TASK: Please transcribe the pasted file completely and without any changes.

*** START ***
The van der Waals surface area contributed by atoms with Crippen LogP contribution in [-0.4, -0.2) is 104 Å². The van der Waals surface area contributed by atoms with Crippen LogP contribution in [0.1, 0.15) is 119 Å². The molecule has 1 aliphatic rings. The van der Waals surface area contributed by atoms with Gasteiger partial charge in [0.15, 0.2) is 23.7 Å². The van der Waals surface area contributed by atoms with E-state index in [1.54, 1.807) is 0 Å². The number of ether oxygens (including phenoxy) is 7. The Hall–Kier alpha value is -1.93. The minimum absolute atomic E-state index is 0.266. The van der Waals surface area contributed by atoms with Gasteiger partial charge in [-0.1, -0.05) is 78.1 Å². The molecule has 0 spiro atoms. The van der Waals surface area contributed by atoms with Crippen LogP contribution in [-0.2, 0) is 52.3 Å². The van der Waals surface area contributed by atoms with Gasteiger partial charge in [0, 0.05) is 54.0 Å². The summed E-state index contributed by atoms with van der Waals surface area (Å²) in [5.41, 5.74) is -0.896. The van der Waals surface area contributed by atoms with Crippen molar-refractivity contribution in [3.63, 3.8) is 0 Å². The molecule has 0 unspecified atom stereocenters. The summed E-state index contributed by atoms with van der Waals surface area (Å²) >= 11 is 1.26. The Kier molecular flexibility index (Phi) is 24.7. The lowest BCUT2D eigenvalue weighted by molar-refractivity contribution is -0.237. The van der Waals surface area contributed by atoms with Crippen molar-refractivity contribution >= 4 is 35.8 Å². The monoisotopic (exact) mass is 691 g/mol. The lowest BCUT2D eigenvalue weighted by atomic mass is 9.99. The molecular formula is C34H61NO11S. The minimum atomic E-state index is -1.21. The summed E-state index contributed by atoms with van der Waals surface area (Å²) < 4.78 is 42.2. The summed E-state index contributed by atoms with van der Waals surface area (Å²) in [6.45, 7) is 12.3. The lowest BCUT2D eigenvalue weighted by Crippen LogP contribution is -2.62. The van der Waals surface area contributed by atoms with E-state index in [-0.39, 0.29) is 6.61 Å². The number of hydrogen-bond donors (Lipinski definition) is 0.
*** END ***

The van der Waals surface area contributed by atoms with Crippen LogP contribution in [-0.4, -0.2) is 104 Å². The van der Waals surface area contributed by atoms with Crippen LogP contribution in [0.1, 0.15) is 119 Å². The molecule has 1 aliphatic rings. The van der Waals surface area contributed by atoms with Gasteiger partial charge in [0.15, 0.2) is 23.7 Å². The van der Waals surface area contributed by atoms with E-state index in [1.54, 1.807) is 0 Å². The number of ether oxygens (including phenoxy) is 7. The Hall–Kier alpha value is -1.93. The minimum absolute atomic E-state index is 0.266. The van der Waals surface area contributed by atoms with Gasteiger partial charge in [-0.1, -0.05) is 78.1 Å². The molecule has 0 spiro atoms. The van der Waals surface area contributed by atoms with Crippen LogP contribution in [-0.2, 0) is 52.3 Å². The van der Waals surface area contributed by atoms with Gasteiger partial charge in [0, 0.05) is 54.0 Å². The summed E-state index contributed by atoms with van der Waals surface area (Å²) in [5.41, 5.74) is -0.896. The van der Waals surface area contributed by atoms with Crippen molar-refractivity contribution in [3.63, 3.8) is 0 Å². The molecule has 0 unspecified atom stereocenters. The summed E-state index contributed by atoms with van der Waals surface area (Å²) >= 11 is 1.26. The Kier molecular flexibility index (Phi) is 24.7. The lowest BCUT2D eigenvalue weighted by molar-refractivity contribution is -0.237. The van der Waals surface area contributed by atoms with Crippen molar-refractivity contribution >= 4 is 35.8 Å². The monoisotopic (exact) mass is 691 g/mol. The lowest BCUT2D eigenvalue weighted by atomic mass is 9.99. The molecular formula is C34H61NO11S. The minimum atomic E-state index is -1.21. The summed E-state index contributed by atoms with van der Waals surface area (Å²) < 4.78 is 42.2. The summed E-state index contributed by atoms with van der Waals surface area (Å²) in [6.45, 7) is 12.3. The lowest BCUT2D eigenvalue weighted by Crippen LogP contribution is -2.62. The van der Waals surface area contributed by atoms with E-state index in [-0.39, 0.29) is 6.61 Å². The number of hydrogen-bond donors (Lipinski definition) is 0.